As you can see, the subplot FEEDS INTO that main plot; they are not separate. Without the subplot – the wife’s jealousy and Cynthia’s resentment – it would be a lesser film. It adds character and most importantly, adds into that main plot. The moral of this story then? Only have a sub plot that ADDS to your main plot in features, not takes away from it. Sounds obvious, yet it’s easier said than done. Let’s have a look at another film that does this convincingly, but in a more obvious way, PITCH BLACK:

MAIN PLOT: After crashing on a barren planet, the survivors must run for their lives when a solar eclipse allows subterreanean, photo-phobic monsters to reveal themselves and attempt to eat them all.

SUB PLOT: The crash, followed by a power struggle for leadership between convict-murderer Riddick and Bounty Hunter Johns.

CHARACTERISATION: Fry, the first in command after her two superiors die in the crash relinquishes power: she keeps saying “I’m not your fucking captain”. Throughout the piece, she defers to both Riddick and Johns in equal measures, playing almost “piggy in the middle” between their conflict, only withdrawing completely and running away with the rest of the survivors when Johns and Riddick have their big fight just before the end of Act Two and the start of the Resolution. Riddick if you recall appears to make a momentary lapse just before this fight, agreeing with Johns that they should kill the youngest girl, Jack, and drag her body behind them for the monsters to eat, thus improving the odds of the rest of their survival. This is an interesting character change, since he is a murderer and the antagonist, yet we’re asked to sympathise with him and not Johns, whom we are asked to think of as a Junkie who is prepared to let Fry’s superior Owens die in agony rather than give him some of his morphine as a mercy killing. Though simple in terms of plot, PITCH BLACK has some very interesting character conflict that feeds very nicely into both the main plot and subplot.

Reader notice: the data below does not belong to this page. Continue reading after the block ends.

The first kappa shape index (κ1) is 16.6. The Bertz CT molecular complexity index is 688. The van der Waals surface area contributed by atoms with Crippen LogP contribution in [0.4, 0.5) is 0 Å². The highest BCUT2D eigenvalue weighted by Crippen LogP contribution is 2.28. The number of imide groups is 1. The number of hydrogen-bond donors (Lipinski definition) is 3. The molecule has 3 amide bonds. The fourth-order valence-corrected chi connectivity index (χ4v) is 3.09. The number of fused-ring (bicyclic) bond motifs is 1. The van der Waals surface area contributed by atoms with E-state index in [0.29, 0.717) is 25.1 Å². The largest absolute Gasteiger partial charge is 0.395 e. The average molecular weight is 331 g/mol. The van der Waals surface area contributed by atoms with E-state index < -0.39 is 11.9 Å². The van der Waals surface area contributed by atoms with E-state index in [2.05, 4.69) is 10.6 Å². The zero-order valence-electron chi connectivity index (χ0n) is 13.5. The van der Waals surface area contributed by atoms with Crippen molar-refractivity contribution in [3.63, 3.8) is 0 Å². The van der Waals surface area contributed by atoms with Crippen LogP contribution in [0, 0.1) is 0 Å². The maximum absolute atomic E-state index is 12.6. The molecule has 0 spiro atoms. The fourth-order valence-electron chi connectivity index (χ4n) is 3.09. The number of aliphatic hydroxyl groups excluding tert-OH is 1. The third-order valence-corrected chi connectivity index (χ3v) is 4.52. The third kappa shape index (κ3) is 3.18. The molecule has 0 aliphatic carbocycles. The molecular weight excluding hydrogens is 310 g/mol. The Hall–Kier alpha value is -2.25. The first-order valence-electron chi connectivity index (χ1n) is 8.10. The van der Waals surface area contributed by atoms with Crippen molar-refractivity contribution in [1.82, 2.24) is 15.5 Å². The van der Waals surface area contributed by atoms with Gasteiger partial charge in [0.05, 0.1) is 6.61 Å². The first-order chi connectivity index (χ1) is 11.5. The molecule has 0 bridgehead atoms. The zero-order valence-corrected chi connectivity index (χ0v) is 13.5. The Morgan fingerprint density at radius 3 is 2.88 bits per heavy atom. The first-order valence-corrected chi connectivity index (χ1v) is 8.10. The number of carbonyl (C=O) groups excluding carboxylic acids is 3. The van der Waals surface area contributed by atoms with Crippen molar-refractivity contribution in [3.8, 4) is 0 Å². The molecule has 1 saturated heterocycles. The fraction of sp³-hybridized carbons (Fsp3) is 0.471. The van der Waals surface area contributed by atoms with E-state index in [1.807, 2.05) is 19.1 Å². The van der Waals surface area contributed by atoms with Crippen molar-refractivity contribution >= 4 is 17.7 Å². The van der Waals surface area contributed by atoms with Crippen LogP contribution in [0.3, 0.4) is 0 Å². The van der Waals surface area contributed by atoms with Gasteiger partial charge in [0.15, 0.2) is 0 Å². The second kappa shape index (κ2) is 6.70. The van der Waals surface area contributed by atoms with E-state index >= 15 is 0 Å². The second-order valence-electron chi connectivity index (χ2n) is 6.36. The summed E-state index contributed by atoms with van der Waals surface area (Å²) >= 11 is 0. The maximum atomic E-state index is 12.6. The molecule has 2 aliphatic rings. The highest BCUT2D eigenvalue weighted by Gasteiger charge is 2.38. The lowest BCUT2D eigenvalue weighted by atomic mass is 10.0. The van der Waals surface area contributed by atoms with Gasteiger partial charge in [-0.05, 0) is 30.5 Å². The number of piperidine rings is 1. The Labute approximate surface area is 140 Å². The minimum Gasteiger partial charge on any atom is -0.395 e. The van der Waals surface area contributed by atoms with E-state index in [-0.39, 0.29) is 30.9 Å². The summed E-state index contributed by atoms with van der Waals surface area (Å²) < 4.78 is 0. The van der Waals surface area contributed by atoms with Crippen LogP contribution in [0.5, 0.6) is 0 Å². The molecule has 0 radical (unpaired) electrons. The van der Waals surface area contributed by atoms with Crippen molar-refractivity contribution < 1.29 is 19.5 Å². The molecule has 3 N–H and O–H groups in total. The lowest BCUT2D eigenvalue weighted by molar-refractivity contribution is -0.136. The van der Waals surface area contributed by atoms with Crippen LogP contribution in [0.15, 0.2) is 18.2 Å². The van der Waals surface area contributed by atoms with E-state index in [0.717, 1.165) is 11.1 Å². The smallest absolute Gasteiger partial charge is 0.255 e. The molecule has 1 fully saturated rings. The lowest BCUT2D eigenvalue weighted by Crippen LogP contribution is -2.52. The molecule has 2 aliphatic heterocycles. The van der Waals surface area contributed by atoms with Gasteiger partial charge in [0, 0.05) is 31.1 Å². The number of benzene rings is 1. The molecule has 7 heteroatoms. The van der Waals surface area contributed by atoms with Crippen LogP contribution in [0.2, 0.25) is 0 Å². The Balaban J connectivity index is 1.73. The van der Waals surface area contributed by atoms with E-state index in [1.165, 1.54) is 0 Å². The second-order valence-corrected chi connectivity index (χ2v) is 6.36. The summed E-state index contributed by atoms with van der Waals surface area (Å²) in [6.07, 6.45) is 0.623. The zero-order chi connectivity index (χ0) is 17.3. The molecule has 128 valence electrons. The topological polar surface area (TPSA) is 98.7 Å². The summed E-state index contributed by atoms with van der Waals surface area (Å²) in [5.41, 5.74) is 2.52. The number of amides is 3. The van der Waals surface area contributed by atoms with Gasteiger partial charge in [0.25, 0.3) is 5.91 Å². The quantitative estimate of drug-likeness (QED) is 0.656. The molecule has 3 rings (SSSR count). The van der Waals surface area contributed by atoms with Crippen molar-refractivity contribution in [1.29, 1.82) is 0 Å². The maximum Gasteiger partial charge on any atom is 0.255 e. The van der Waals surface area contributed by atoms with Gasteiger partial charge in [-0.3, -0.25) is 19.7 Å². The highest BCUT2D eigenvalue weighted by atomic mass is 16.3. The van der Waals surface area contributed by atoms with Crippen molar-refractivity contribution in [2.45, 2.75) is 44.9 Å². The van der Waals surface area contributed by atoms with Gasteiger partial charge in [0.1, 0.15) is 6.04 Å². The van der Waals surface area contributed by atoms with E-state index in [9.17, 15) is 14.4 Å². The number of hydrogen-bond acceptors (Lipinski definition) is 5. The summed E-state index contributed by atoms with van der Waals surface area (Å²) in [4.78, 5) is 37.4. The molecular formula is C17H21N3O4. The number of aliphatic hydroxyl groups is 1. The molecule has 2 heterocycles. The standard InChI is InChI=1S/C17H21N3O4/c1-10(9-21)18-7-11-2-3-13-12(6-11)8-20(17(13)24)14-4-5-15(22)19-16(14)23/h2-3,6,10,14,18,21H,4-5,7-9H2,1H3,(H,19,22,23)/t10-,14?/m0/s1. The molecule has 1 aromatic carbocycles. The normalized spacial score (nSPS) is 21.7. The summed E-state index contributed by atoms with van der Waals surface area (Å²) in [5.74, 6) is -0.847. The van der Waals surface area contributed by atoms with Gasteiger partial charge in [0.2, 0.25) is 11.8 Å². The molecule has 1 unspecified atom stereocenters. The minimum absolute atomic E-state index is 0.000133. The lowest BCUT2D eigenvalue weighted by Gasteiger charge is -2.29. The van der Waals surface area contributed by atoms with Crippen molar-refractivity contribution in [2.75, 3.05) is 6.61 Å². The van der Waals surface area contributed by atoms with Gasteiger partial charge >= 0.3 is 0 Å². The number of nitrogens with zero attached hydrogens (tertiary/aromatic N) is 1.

ARENA: Like its obvious predecessors ALIEN and ALIENS, the survivors are left with nowhere to run but THROUGH the peril if they are to survive. A staple of monster movies of course, as is the idea that situation worsens and worsens as their numbers drop (it even starts to rain when they only have flaming torches left to fend off the beasts), but done very effectively in my view.

Any thoughts?

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6 thoughts on “The Main Plot and The Sub Plot”

  1. Very useful stuff, Lucy. I think it’s difficult to know whether a subplot serves the main plot well enough until you’ve cracked it, really.

    Nothing’s cut and dried in screenwriting, of course: an example of a ‘King lear’ style mirror plot with different protagonists that I think works is the Bruno Kirby/Carrie Fisher sub-plot in ‘When Harry Met Sally’. But here the secondary characters get less screen time, and are never seen, IIRC, without the main characters being present too.

  2. Don’t know the film that well Stuart, (A Rom-Com, me???)but I’ll take your word for it – what’s key is the idea that those secondary characters are on screen LESS than those main characters, something a lot of us forget, even me… At the moment I’ve fallen in love with one of my secondaries in a script and I’m grappling with the notion of making it about her instead as we speak.

    You’re quite right though about not knowing til you “crack it”: those first drafts will be KL drafts if only for the fact that they’re streams of consciousness as we work out our ideas. Chopping off extra bits that obfuscate our main story come with what Syd Field calls “the mechanical draft” – quite a useful tag I thing for a draft where you work on plot first.

  3. Omigod Lara so true, just overhauling a total King Lear draft that I wrote about 5 years ago and have actually gone with its supposed sub plot which is better than the original “main” plot I first conceived. Like I always say tho: no writing is ever wasted.

  4. And this week’s Word Learnt From Lucy is…. ‘obfuscate’. Thankyou, madam.

    Very good points made, too. I rather like the idea of a subplot hijacking the main plot. Apart from all the rewriting it would entail…